It is tempting to start this review with a nod to Monty Python’s Philosopher’s Drinking Song. But there is a dark side to our use and especially abuse of alcohol, lethal traffic accidents being just one of them. Why are we so enamoured with our booze? With The Drunken Monkey, Professor of Integrative Biology Robert Dudley puts forward the idea that it is linked to the dietary preferences of our primate ancestors who used alcohol as a cue to identify ripe fruit. Is this another evolutionary just-so story?
Dudley’s drunken monkey hypothesis revolves around the symbiotic relationship between flowering plants and their animal seed dispersers. One strategy plants employ to ensure their seeds colonise new areas, away from their parent, is to wrap them in a sweet, fleshy shell: fruit. Animals eat these, the seeds pass through their digestive tract and come out the other end in (hopefully) a different place.
As we all know, sweet fruit tastes the best, and plants use sugar to tempt animals into eating their fruit. But we’re not the only ones who love sugar. I have touched on part of this story in my review of The Rise of Yeast: How the Sugar Fungus Shaped Civilisation, as this fungus also feeds on sugar and in the process produces alcohol, likely as a strategy to kill bacterial competitors). Alcohol, specifically ethanol, is a volatile compound that can be smelled at a distance and can act as another cue to detect ripe fruit. (How do you think those fruit flies always find your bowl of overripe bananas?)
So, Dudley says, our primate ancestors, through the consumption of ripe fruit, had a fairly constant, low-level exposure to alcohol, though the many anecdotal reports of drunken animals are often exaggerated. The maximum theoretical alcohol production, before the substance starts inhibiting yeast’s biochemistry, is below 15%. It took the invention of distillation to produce harder liquor.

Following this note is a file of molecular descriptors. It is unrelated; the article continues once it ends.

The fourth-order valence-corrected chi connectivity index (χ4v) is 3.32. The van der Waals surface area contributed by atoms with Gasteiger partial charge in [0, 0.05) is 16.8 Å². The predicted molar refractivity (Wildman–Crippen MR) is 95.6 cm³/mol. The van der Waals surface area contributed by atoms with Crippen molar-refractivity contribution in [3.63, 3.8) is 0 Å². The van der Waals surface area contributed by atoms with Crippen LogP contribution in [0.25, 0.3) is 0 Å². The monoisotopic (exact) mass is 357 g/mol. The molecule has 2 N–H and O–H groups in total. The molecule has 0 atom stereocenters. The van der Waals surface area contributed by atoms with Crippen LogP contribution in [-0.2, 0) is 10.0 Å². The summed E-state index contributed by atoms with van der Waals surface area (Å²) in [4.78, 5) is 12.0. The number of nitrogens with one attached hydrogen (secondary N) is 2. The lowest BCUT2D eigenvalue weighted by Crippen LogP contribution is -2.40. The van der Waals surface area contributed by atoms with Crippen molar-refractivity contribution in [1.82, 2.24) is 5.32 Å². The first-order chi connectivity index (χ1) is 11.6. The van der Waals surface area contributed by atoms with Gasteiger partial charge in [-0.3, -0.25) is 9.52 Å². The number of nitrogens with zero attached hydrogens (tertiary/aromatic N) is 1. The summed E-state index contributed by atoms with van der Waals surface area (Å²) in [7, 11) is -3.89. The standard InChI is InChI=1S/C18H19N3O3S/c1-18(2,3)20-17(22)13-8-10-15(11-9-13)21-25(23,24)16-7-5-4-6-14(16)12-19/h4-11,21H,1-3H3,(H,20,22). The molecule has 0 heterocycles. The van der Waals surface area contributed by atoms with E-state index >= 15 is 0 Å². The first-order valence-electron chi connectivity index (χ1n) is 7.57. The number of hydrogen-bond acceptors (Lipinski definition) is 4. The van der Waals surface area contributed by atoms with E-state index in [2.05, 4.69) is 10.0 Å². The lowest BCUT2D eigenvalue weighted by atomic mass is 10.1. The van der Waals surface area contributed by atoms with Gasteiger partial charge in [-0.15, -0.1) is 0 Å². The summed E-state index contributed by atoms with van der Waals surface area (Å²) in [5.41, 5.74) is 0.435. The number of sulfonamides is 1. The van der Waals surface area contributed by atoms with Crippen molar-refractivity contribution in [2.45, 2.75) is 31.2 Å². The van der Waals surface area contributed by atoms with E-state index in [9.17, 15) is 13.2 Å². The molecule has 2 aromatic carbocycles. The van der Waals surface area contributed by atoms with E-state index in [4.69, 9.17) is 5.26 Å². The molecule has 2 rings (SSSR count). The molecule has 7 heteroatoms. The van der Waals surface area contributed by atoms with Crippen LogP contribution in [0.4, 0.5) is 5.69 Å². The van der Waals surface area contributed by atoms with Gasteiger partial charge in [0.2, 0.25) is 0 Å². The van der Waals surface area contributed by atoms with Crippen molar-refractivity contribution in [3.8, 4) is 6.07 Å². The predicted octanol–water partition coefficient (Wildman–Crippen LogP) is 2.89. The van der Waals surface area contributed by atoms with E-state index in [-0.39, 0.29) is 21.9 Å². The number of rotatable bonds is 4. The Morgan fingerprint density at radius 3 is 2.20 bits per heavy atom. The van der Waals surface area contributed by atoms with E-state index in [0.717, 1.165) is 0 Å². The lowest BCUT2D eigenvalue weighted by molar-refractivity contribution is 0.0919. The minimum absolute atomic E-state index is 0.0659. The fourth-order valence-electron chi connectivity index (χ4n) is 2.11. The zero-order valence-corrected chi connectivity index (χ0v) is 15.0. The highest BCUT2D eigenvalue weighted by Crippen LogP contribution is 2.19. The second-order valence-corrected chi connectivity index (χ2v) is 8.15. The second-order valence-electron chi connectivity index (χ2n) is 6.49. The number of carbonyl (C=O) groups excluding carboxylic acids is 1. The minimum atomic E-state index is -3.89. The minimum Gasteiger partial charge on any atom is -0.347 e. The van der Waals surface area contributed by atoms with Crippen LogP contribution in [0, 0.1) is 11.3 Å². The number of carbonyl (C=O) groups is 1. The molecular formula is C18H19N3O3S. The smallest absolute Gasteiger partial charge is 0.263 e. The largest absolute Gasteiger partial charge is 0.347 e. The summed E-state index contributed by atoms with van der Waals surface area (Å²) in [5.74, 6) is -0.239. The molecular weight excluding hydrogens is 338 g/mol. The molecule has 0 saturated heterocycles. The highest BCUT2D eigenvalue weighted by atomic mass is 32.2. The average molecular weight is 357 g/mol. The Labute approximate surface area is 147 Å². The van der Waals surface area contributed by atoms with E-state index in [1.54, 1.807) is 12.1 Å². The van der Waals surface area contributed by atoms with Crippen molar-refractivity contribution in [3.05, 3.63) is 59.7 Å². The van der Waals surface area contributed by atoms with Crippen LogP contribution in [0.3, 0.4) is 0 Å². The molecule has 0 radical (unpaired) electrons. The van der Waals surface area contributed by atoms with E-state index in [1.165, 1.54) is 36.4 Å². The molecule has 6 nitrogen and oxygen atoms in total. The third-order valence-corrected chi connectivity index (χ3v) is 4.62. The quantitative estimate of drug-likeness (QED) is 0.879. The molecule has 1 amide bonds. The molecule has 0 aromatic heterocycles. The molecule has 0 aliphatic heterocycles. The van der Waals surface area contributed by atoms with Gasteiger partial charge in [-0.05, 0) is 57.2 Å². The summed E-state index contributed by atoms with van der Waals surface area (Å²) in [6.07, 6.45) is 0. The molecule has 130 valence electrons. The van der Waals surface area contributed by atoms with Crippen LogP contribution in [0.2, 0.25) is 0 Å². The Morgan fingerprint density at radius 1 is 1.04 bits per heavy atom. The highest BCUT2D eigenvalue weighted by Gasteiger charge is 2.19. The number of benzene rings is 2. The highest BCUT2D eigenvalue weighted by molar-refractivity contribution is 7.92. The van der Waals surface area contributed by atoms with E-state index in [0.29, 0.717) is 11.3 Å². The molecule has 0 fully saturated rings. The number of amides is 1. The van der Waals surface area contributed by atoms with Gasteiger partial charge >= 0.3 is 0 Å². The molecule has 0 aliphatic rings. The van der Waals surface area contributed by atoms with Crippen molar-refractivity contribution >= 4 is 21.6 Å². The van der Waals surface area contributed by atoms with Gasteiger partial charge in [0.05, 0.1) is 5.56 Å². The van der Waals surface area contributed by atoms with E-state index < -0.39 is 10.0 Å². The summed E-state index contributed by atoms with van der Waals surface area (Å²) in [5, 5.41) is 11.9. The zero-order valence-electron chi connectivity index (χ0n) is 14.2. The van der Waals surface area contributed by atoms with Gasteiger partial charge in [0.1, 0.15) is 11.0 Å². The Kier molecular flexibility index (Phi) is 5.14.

And this is the crux of the argument: what used to serve us in our evolutionary past no longer does so in our modern, urban environment. This is the tenet behind the discipline of evolutionary medicine, which seeks to explain human health problems by looking at our evolutionary past. As also popularised in books such as Mismatch: The Lifestyle Diseases Timebomb and Mismatch: How Our Stone Age Brain Deceives Us Every Day And What We Can Do About It, the argument goes that our bodies and minds have not yet had the time to adapt. We crave sugar, salt, and fat, but this instinct backfires in a world where these substances are cheap, easy to obtain, and overabundant. The resulting epidemic of obesity and diabetes is another prominent consequence (see e.g. The Hungry Brain: Outsmarting the Instincts That Make Us Overeat).
“We crave sugar, salt, and fat, but this instinct backfires in a world where these substances are cheap, easy to obtain, and overabundant.”
It’s a neat idea, but is it true? Encouragingly, Dudley is not shy about the gaps in our knowledge and I found The Drunken Monkey to be very level-headed in that regard. There is a dearth of field data on alcohol levels in ripening tropical fruit and in wild animals after eating fruit. Similarly, how important the odour of alcohol is in attracting wild animals in comparison with fruit colour, and how well both function in the complex three-dimensional environments of tropical forest canopies has never been studied in the wild. Many entertaining though challenging field experiments await those brave enough to tackle these questions.
Furthermore, what we do know is quite limited and perhaps not all that relevant. Experiments with fruit flies have provided evidence for a health benefit of systemic, low-level exposure to alcohol. Similarly, epidemiological studies suggest the same might be true for humans, but direct experimental data in vertebrates is lacking. What little data has been obtained in laboratory settings involves animals drinking alcoholic liquids directly, which does not capture the natural context of eating fermented food.